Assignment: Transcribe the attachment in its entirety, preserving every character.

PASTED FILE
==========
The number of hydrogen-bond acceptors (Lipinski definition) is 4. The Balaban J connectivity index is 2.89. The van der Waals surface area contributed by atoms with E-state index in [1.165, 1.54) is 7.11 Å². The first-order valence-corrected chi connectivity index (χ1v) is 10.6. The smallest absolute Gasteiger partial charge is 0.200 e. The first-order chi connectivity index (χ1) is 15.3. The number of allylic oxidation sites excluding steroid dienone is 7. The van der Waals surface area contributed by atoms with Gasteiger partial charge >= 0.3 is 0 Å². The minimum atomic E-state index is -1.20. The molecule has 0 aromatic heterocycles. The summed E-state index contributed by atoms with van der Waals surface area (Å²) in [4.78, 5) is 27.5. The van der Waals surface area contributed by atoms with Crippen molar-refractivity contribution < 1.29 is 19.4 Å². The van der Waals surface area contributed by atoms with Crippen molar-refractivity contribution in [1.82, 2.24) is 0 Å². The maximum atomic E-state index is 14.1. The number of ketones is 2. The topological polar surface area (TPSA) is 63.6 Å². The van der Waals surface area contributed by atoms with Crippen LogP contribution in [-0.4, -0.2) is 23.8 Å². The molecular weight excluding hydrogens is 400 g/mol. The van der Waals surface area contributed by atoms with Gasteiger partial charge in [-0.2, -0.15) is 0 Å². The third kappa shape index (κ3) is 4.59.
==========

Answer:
The number of hydrogen-bond acceptors (Lipinski definition) is 4. The Balaban J connectivity index is 2.89. The van der Waals surface area contributed by atoms with E-state index in [1.165, 1.54) is 7.11 Å². The first-order valence-corrected chi connectivity index (χ1v) is 10.6. The smallest absolute Gasteiger partial charge is 0.200 e. The first-order chi connectivity index (χ1) is 15.3. The number of allylic oxidation sites excluding steroid dienone is 7. The van der Waals surface area contributed by atoms with Gasteiger partial charge >= 0.3 is 0 Å². The minimum atomic E-state index is -1.20. The molecule has 0 aromatic heterocycles. The summed E-state index contributed by atoms with van der Waals surface area (Å²) in [4.78, 5) is 27.5. The van der Waals surface area contributed by atoms with Crippen molar-refractivity contribution < 1.29 is 19.4 Å². The van der Waals surface area contributed by atoms with Crippen molar-refractivity contribution in [1.82, 2.24) is 0 Å². The maximum atomic E-state index is 14.1. The number of ketones is 2. The topological polar surface area (TPSA) is 63.6 Å². The van der Waals surface area contributed by atoms with Crippen LogP contribution in [-0.4, -0.2) is 23.8 Å². The molecular weight excluding hydrogens is 400 g/mol. The van der Waals surface area contributed by atoms with Gasteiger partial charge in [-0.2, -0.15) is 0 Å². The third kappa shape index (κ3) is 4.59.